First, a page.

Foyer: A foyer is an entrance hall or lobby to a building.
Faceted: A decorative surface cut into sharp-edged planes in a crisscross pattern to reflect light.
Feng Shui: An ancient Chinese art of arranging buildings, objects, space and life to achieve harmony and balance. Feng shui translates as “wind” (Feng) and “water” (shui) and works on the assumption that the world is driven by unseen forces which when allowed to flow freely can create balance and harmony in a one’s life.
Finish: The surface coating of an item, which can include paints, stains, varnishes, and fabric treatments. Wood, metal, fabric, stone, and many other materials require a finish for coloring, texture, and moisture protection.
Hue: The color or shade of an interior design element.
Hygge: A Danish lifestyle concept that encompasses a feeling of cozy contentment and well-being through enjoying the simple things in life. The main goal of hygge interior styling is to create a peaceful, serene space that is free of clutter.
Interior Wall: A wall found on the inside of a house designed either to bear structural weight or divide sections of a building’s interior.
J-box: An abbreviation for “junction box.” J-boxes are wall-mounted units that house electrical wires. They’re meeting points for many different types of wires and can be placed in a stud above heavy light fixtures.
Kitchen Work Triangle: A guide for positioning the main elements of your kitchen - your sink, stove, and refrigerator.
Laminate: A layered synthetic type of flooring that is made using lamination. Often used for countertops and wood-look flooring.
Layered: Various levels of elements such as textures and patterns used together to build interest.
Light Fixture: A device that houses an electrical lamp meant to provide illumination.
Moody: An interior style featuring a deep, dark colour palette with layers of texture.
Monochromatic: A color scheme that is centered around a single color.
Niche: A shallow recessed area within a wall or room to display decor or an ornament
Overlay: A decorative trim piece applied to a flat surface.
Patina: The surface appearance of something that grew aesthetically pleasing with age or use.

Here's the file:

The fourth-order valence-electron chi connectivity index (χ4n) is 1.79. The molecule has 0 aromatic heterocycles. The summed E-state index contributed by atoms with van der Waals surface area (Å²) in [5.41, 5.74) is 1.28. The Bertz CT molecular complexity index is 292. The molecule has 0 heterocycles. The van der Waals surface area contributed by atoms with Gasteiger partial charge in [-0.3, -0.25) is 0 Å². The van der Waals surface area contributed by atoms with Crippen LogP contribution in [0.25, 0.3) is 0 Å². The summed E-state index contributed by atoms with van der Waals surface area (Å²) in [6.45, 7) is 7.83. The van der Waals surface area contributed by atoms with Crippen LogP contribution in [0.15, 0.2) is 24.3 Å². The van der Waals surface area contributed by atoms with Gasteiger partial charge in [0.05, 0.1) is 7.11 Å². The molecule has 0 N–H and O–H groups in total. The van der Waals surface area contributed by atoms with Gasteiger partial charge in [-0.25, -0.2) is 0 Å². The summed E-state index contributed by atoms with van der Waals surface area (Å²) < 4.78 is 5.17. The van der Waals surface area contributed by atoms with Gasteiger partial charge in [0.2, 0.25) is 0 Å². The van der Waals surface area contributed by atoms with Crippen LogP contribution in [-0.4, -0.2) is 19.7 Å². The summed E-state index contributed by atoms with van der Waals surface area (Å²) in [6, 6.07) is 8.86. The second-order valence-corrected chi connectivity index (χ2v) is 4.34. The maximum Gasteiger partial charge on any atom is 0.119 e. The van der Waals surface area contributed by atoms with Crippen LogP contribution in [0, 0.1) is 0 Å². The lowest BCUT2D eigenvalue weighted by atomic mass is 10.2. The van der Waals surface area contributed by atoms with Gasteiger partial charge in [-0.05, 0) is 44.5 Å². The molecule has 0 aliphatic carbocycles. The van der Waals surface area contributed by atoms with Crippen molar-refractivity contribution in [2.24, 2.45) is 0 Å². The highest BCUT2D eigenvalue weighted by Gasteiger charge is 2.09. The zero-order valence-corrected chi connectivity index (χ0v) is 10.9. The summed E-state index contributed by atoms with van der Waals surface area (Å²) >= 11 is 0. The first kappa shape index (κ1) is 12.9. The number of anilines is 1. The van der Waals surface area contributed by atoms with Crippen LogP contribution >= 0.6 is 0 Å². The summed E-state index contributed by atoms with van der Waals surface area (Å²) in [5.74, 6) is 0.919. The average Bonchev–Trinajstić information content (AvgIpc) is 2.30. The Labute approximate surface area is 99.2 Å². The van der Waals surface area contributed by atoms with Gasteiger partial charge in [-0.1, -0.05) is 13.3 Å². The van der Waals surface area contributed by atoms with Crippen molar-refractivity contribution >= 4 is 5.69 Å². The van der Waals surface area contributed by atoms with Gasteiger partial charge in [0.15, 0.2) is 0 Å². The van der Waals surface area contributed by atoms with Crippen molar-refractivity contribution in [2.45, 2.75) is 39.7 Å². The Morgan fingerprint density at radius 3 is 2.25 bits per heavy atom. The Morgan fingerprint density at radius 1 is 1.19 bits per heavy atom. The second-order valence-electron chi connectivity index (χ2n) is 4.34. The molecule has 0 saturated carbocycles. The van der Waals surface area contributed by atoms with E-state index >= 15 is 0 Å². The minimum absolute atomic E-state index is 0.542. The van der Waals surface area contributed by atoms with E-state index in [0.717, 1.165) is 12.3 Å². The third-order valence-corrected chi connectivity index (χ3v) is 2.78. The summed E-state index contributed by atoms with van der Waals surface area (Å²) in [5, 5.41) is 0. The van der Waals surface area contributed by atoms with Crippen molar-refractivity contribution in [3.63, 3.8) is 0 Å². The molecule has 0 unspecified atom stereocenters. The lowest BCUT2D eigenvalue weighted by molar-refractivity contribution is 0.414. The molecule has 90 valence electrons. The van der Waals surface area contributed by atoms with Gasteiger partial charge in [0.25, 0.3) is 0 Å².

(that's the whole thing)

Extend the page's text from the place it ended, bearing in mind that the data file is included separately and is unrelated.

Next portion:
Parquet: Wood flooring that’s laid in blocks with boards at angles to each other to form decorative patterns.
Pendant Light: A light fixture that hangs from the ceiling usually by a cord, chain, or metal rod. Often used in multiples.
Sconce: A type of light fixture that is fixed to a wall.
Terrazzo: A hard-wearing floor finish made from small pieces of colored marble or stone and embedded in cement and polished with a high glaze.
Trim: Decorative elements such as a fringe or mouldings.
Vestibule: A passage, hall, or room between the outer door and the interior of a building.
Vanity: the countertop and cabinet used to support a sink in the bathroom.
Veneer: Thin sheets of wood applied to a surface to create decorative inlay patterns of wood grain.
Wainscot: A type of interior wall paneling that covers the lower portion of a wall.
Well-appointed: Furnishings, accessories or appliances that or if exceptional quality and craftsmanship.
Window treatments: Window coverings that are used for aesthetic design purposes as well as to provide privacy and insulation.
These interior design industry terms are worth knowing when you step into the home building world. These will assist you to properly communicate your style with your Orbit Homes sales consultant and our resident interior designers to ensure your new home meets your vision and is full of decorative elements you love. Be sure to bookmark this page so you can reference it when the time comes to choose the fixtures, fittings and finishing touches of your new home.